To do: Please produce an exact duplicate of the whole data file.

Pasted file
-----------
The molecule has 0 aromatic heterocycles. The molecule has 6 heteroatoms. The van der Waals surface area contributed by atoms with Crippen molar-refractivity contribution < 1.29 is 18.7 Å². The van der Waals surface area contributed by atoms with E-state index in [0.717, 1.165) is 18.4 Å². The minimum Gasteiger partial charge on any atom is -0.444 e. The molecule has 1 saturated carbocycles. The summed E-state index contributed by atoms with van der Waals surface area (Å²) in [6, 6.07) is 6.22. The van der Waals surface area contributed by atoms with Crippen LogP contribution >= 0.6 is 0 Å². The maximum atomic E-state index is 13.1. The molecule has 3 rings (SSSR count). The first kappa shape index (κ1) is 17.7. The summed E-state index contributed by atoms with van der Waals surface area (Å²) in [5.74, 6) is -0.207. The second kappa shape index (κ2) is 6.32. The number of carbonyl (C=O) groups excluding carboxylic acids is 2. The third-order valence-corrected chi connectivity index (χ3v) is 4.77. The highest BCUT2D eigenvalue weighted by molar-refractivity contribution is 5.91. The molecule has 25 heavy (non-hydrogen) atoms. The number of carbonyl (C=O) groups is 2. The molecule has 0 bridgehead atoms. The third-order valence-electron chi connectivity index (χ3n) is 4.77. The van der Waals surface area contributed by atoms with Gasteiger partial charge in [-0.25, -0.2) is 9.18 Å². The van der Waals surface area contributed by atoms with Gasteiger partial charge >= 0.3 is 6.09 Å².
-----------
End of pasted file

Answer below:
The molecule has 0 aromatic heterocycles. The molecule has 6 heteroatoms. The van der Waals surface area contributed by atoms with Crippen molar-refractivity contribution < 1.29 is 18.7 Å². The van der Waals surface area contributed by atoms with E-state index in [0.717, 1.165) is 18.4 Å². The minimum Gasteiger partial charge on any atom is -0.444 e. The molecule has 1 saturated carbocycles. The summed E-state index contributed by atoms with van der Waals surface area (Å²) in [6, 6.07) is 6.22. The van der Waals surface area contributed by atoms with Crippen LogP contribution >= 0.6 is 0 Å². The maximum atomic E-state index is 13.1. The molecule has 3 rings (SSSR count). The first kappa shape index (κ1) is 17.7. The summed E-state index contributed by atoms with van der Waals surface area (Å²) in [5.74, 6) is -0.207. The second kappa shape index (κ2) is 6.32. The number of carbonyl (C=O) groups excluding carboxylic acids is 2. The third-order valence-corrected chi connectivity index (χ3v) is 4.77. The highest BCUT2D eigenvalue weighted by molar-refractivity contribution is 5.91. The molecule has 25 heavy (non-hydrogen) atoms. The number of carbonyl (C=O) groups is 2. The molecule has 0 bridgehead atoms. The third-order valence-electron chi connectivity index (χ3n) is 4.77. The van der Waals surface area contributed by atoms with Gasteiger partial charge in [-0.25, -0.2) is 9.18 Å². The van der Waals surface area contributed by atoms with Gasteiger partial charge >= 0.3 is 6.09 Å².